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Whew! Finally recovering from the holiday festivities and the small talk that seems to come along with it. Invariably when meeting new people, the stock question, “Where do you work?” comes up. We joke around here that this can be a loaded question. Some of us provide in-depth explanations of SCORM and Tin Can and that we create the software that handles these challenging, yet valuable standards. And others (me included) usually just keep it simple — “a software company in Cool Springs”. Either way, it’s not as easy to explain when talking to folks unfamiliar with the world of e-learning.

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There’s something that we like to do here at Rustici Software — make life easier by solving problems with software. This time around, it’s solving some Tin Can (xAPI) problems in SCORM Engine and SCORM Cloud.

SCORM Engine and SCORM Cloud have been updated to v. 2013.2. I won’t list all of the updates in this post, but I’ll point out a few of the big ones.

scorm engine 2013.2

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My husband recently turned 44. I like to make him feel better about getting older by sharing things with him that are older than he is. You know one thing that’s older than 44? The cassette tape — it was actually born in 1962.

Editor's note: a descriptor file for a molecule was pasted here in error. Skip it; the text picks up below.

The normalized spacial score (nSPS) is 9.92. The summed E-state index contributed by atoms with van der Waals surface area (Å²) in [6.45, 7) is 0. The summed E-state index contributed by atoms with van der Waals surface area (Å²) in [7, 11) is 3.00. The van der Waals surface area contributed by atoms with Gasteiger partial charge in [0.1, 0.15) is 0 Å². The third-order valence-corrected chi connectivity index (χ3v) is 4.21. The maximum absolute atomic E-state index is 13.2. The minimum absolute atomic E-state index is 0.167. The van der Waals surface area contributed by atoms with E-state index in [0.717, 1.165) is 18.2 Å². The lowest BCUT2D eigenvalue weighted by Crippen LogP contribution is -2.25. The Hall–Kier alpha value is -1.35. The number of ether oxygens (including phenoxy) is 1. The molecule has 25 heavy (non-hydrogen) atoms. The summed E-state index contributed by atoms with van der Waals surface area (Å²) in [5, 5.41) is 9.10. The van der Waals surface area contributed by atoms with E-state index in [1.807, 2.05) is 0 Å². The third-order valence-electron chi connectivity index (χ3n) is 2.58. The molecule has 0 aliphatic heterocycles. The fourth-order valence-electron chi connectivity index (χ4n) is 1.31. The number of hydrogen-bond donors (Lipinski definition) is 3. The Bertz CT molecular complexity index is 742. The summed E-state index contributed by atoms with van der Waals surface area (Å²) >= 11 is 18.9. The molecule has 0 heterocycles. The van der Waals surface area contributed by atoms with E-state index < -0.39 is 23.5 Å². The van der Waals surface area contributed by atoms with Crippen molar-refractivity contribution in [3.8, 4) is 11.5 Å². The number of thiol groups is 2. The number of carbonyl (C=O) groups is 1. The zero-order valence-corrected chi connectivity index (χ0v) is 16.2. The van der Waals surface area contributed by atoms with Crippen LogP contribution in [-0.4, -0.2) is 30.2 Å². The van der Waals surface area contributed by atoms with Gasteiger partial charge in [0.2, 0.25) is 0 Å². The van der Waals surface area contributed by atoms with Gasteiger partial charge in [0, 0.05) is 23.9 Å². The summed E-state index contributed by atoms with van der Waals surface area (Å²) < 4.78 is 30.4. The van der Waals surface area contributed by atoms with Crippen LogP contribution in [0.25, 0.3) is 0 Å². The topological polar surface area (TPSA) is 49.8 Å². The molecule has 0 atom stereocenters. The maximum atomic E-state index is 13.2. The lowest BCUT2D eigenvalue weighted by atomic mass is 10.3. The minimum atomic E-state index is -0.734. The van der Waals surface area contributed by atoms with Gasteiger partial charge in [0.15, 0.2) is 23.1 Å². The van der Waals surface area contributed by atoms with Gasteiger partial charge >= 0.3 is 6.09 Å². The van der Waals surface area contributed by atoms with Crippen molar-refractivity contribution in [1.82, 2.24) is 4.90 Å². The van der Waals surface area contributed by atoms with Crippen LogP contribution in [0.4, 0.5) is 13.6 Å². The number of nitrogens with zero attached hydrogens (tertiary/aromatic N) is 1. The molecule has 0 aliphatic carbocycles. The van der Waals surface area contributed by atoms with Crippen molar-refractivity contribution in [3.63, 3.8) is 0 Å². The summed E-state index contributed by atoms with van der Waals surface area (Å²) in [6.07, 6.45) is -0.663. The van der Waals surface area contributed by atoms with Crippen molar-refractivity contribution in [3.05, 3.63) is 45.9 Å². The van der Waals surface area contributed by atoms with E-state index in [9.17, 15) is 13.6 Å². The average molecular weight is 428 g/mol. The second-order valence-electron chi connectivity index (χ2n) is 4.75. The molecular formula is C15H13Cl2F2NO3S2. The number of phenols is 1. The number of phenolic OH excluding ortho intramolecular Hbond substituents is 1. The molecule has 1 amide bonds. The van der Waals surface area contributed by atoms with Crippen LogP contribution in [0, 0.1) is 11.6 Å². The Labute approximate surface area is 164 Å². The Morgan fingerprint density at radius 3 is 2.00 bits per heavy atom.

Even all of these years later, after CDs and iTunes have surpassed cassettes, there are just times when I want to hear those old mixtapes and Grateful Dead bootleg cassettes. Fortunately, my car has a tape player so I can still listen to them.

mobile scorm mlearningWhat does this have to do with SCORM? Well, remember when the Walkman was released? It changed how music was listened to. All of the sudden, you could take your music with you everywhere.

We did something pretty exciting and a bit curious recently. We created the “Walkman” of SCORM.

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mLearnCon 2013 is happening right now, and we thought this would be a good time to write about some related topics:

Mobile learning. M-learning. Native apps. Tablets. Smart phones. Offline e-learning. HTML 5.

These are all terms that we’ve been hearing a lot about in the e-learning community, but where do we really stand with all of these different things, especially when talking about trackable and standards-conformant learning?

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There are some deployment scenarios that SCORM makes difficult. One of them in particular is when you have content on one domain, and an LMS on a different domain. There are several solutions for this with varying merits, and all of them require effort of some sort. Further, cross domain solutions aren’t necessary in most cases. For these reasons, addressing “cross domain” scenarios is specifically excluded in some of our SCORM Engine licenses.

SCORM cross domain

Why the cross-domain limitation, and how can you get around it?

Basically, SCORM requires that content be served from the same domain as the LMS API. Browsers intentionally prevent the javascript in the content from communicating with the SCORM API if they originate from different domains. This is intentional on the part of the browser makers because it’s a security risk.

If you control both domains (content and LMS), then this security risk shouldn’t be a particular concern to you, but that’s not easy to convey to everyone’s browsers. There are several ways to deal with cross-domain situations, all of which have downsides.

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